Chapter 1: Impermanence

(2) Impermanence

The Bhagavān then traveled to the great meeting hall at Markaṭahrada (Monkey Lake) near Vaiśālī.

At that time, there were many youths of Vaiśālī assembled there, and they each had this thought, “We ought to go together as a group to question the Bhagavān and pay homage to him.” Some of those youths had chariots with blue horses and blue coverings, and they were wearing blue. Others had chariots that were blue, yellow, red, and white, and they wore all white. Drummers played as they followed in front and behind the chariots as they went to the Bhagavān.

The Bhagavān then addressed the monks, “All of you should know, if some of you haven’t seen the gods sight-seeing in gardens and ponds, you should look now at these youths. The Dharma clothes they wear and the chariots they ride are no different than those gods. The reason for that is there’s no difference between the clothing of gods and their own.”

At that moment, many hundreds of thousands of sentient beings were seated, and they each thought, “We ought to make a solemn pledge: After we are born in the heavens or among humans, we’ll always wear this Dharma clothing and never be separated from it. In a future era, a buddha will arise, and then we’ll hear the profound teaching. We’ll be forever separated from suffering and enter the realm of nirvāṇa.”

The Tathāgata knew this thought that the sentient beings were thinking to seek birth in the three existences and not part with suffering. He then spoke this verse with the great assembly:

  • “What’s formed is impermanent;
  • It’s something that’s worn away.
  • Not being dependable,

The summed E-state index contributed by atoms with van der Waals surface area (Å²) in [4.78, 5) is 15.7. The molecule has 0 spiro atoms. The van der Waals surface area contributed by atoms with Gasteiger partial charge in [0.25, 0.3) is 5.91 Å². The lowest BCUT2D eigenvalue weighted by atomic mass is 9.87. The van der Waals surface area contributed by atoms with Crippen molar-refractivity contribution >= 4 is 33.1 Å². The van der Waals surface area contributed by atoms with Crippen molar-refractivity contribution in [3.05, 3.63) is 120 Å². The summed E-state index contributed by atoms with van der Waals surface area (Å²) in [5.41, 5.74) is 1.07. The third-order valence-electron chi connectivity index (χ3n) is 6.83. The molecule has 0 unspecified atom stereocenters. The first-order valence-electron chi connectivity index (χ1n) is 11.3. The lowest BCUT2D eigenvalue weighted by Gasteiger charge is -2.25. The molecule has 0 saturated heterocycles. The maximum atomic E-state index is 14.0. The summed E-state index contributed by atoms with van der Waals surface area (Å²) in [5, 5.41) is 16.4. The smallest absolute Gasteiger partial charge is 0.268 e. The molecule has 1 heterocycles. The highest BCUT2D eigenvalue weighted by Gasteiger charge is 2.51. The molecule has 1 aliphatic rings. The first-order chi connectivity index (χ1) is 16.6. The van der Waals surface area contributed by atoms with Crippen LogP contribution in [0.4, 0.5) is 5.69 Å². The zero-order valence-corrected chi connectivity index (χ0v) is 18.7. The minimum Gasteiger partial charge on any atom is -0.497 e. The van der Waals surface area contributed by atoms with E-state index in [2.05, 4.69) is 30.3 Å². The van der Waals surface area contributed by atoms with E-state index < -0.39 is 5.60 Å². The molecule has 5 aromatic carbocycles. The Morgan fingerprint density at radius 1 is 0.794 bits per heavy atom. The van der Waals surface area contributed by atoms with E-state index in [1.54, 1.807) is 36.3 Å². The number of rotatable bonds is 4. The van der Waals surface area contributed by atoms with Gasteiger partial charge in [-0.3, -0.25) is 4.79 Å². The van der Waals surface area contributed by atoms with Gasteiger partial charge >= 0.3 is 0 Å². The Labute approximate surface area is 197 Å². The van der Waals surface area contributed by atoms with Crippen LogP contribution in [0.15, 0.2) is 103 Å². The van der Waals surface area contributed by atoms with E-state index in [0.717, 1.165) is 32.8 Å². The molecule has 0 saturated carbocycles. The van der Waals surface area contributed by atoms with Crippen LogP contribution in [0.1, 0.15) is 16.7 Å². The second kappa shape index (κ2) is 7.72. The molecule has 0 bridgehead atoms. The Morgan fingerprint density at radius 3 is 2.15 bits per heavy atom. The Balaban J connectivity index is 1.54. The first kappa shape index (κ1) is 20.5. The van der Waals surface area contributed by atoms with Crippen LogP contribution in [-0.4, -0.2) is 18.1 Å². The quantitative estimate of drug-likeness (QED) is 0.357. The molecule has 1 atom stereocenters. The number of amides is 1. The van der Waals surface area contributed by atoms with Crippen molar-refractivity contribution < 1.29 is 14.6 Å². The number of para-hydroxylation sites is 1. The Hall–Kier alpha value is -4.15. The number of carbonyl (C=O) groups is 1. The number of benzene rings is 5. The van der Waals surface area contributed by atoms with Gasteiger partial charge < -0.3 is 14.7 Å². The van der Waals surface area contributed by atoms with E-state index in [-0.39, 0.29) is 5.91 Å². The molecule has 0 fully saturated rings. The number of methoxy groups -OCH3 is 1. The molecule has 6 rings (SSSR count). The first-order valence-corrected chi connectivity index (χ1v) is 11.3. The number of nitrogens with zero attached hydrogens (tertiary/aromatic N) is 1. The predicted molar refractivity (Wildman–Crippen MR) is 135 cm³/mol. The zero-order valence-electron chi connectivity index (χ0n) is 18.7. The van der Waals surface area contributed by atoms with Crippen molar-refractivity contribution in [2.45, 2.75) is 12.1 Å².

• It changes and doesn’t stay.”

At the time, the sentient beings who heard this single verse were indescribable hundreds of thousands of sentient beings. Here in the present, they ended their contaminants, were mentally freed, and attained the fruit of the path.

Translated to Chinese by Śramaṇa Chu Fonian
Translated to English by Charles D. Patton, II

First Edition (July 29, 2019)

T212. Producing Light: (C1:1) Maitreya

In the opening story of Chu Fonian’s “Producing Light,” one of two Chinese Udana collections, the Buddha describes the future era when Maitreya will be born.

Chapter 1: Impermanence

(1) Maitreya

Once, the Buddha was in Vārāṇasī.

The Buddha addressed the monks, “In a future era, sentient beings will live for 84,000 years. In that time, those sentient beings with a life span of 84,000 years here in Jambudvīpa will dwell together in a single place. The rice and grain they harvest will be abundant and the people will flourish. It will be common to hear the sounds of chickens crowing and dogs barking.”

The Buddha also told the monks, “You should know that the women of those people will go out to marry at the age of 500. In that time, there will be a king named Śaṅkha who’ll be followed by the seven treasures. He will rule with the Dharma and without any crookedness.

“He will have a treasure chariot that flies by itself a thousand cubits high and sixteen cubits wide. It’ll be built and designed with many precious jewel strings. When it’s in a large assembly, the people will be generous without reservation and establish virtues to become myriad leaders. Accompanied by śramaṇas, brāhmaṇas, and awakened people, he will travel great distances. Wherever they stop to rest or pass through, they’ll be provided with whatever they require without any miserliness.